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merely as a man called on to offer up prayers for the congregation, we must say, that the ability with which the individual executes his task must depend upon his zeal, his learning, his assiduity, his understanding : and why are we to suppose that any individual,

, but much more that a succession of individuals appointed by fallible men to perform the offices of the Ministry, shall in all these particulars excel the united assemblage of Divines, especially appointed to compose and to compile a Liturgy for the Church of England; men distinguished in their lives and in their writings--eminent for knowledge, for zeal, for probity, for piety; many whom died Martyrs to the faith? But going higher in our views, and looking to the Holy Spirit for his aid to the pious Minister whose voice is to lead the congregation, shall we say that the graces of the Holy Spirit are given to the individual who prays, and preaches, and yet were withheld from those pious men who were employed in composing a Liturgy to lead the devotions of a whole Church-a work to last

or ages——to go into various countries—to embrace and to direct the general objects of the entire system of intercourse with God and with his Christ?

That no congregation can be properly said to join in what they do not clearly and thoroughly understand, is a self-evident truth. Now in following a person who is supposed to speak extempore, until the whole sentence is brought to a conclusion none but the speaker knows its meaning. The first part of that sentence might have been a beginning to many different endings, but to which of these possible terminations it does in this instance lead, none but the reciter antecedently knows. The congregation must have the whole sentence given out, before they can judge of its propriety, and make use of it as their own. But while they are first discussing and then offering up this, another sentence has been begun and has proceeded perhaps towards its conclusion-more or less, according to the intelligence and attention of the different persons who hear it. Will the congregation offer up this petition also?-A part of it was recited while they were attending to the former-the whole of it therefore they cannot understand. In fact if the Minister, offering a prayer not known before, does not after each sentence pause for at least so long a time as he took to deliver it, he is the only person who regularly prays; and the congregation are mere listeners, who can but occasionally and at intervals join, or who make an offering of mere words-words of another creature fallible as themselves—words adopted implicitly under an impossibility of their being duly weigheda foreign language in fact to all but the Mi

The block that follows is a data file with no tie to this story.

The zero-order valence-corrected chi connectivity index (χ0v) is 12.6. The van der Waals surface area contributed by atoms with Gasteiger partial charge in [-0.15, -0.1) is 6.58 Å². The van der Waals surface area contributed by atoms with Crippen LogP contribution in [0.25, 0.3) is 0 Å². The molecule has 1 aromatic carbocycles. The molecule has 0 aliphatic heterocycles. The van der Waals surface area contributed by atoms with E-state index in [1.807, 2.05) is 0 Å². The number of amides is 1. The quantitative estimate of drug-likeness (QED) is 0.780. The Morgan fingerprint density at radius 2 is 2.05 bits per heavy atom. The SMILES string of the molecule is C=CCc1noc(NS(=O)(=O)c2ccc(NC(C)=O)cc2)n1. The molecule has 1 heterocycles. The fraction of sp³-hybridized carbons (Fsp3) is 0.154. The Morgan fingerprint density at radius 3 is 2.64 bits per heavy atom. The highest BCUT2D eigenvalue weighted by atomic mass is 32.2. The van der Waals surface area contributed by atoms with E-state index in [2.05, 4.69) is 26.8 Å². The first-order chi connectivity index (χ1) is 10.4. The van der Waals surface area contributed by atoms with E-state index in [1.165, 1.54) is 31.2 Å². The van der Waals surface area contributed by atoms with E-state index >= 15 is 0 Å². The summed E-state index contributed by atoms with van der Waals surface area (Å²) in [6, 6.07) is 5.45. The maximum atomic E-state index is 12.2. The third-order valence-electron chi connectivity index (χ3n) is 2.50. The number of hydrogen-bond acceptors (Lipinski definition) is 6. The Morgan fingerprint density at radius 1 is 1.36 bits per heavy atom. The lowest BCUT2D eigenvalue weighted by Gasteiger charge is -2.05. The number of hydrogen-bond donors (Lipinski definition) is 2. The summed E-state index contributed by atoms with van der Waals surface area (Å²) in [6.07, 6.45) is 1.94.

nister. With a form of prayer on the contrary, pre-composed and printed for general circulation, (admitting therefore examination in

every part, so as to be understood in all its bearings and made by use familiar to the mind and to the memory,)—the work of the hearer is simple: the congregation and the Minister, at the same time, offer up the same parts of the same prayer, of a prayer that may have before been studied in the closet and is then recognised in the Church.

Strong as this argument is, its force will be encreased tenfold when we go minutely into an examination at large of the Liturgy of our Church. With what ability and with what feeling—with what learning and with what zeal—with what prudence and with what piety—its reverend Compilers executed their most important task, will, I trust, appear in the discourses, which, if it please God to permit, I shall lay before this congregation in the succeeding Sabbaths.




O worship the Lord in the beauty of holiness.

In the discourse last delivered from this place, I shewed you the important objects which Public Worship had in view, and the benefits which might be looked for by each individual from a devout and a diligent attendance on it. I concluded by urging arguments, which I thought of considerable strength, to establish, that these objects are more effectually promoted, and these benefits more likely to be obtained by the use of a pre-composed and printed formulary, than by the extempore effusions of persons appointed in succession to the offices of Ministerial duty. To you, my brethren of the Church of England, the argument is considerably strengthened by your having open for inspection the form of sound words composed for your use, according to which the public service is administered in your Church; a form of Prayer which will stand, as it has stood, the test of the most minute examination, and which, in proportion as it is diligently studied, will be the more ardently admired. In this discourse, I purpose to give a brief historical view of its composition, and to point out to you, generally, those distinguished excellencies which have gained for it the praise of every Protestant Community, and made it a suitable companion for, as well as a valuable Comment on, that Sacred Volume, the words of which it has often so happily adopted, and the Spirit of which it has with such fidelity embodied in its devotions.

Nearly three hundred years have passed since the Book of Common Prayer was introduced into our Church by the ecclesiastical authorities of the realm under the sanction of an Act of Parliament passed in the Second year of King Edward the Sixth. Some ten years before, immediately on the Reformation, a Committee had been appointed to remove what was superstitious or unscriptural in the services of the Romish Church, and to give, in the common or vulgar tongue, a Liturgy which might be intelligible to the unlearned, in place of that which was in a dead and

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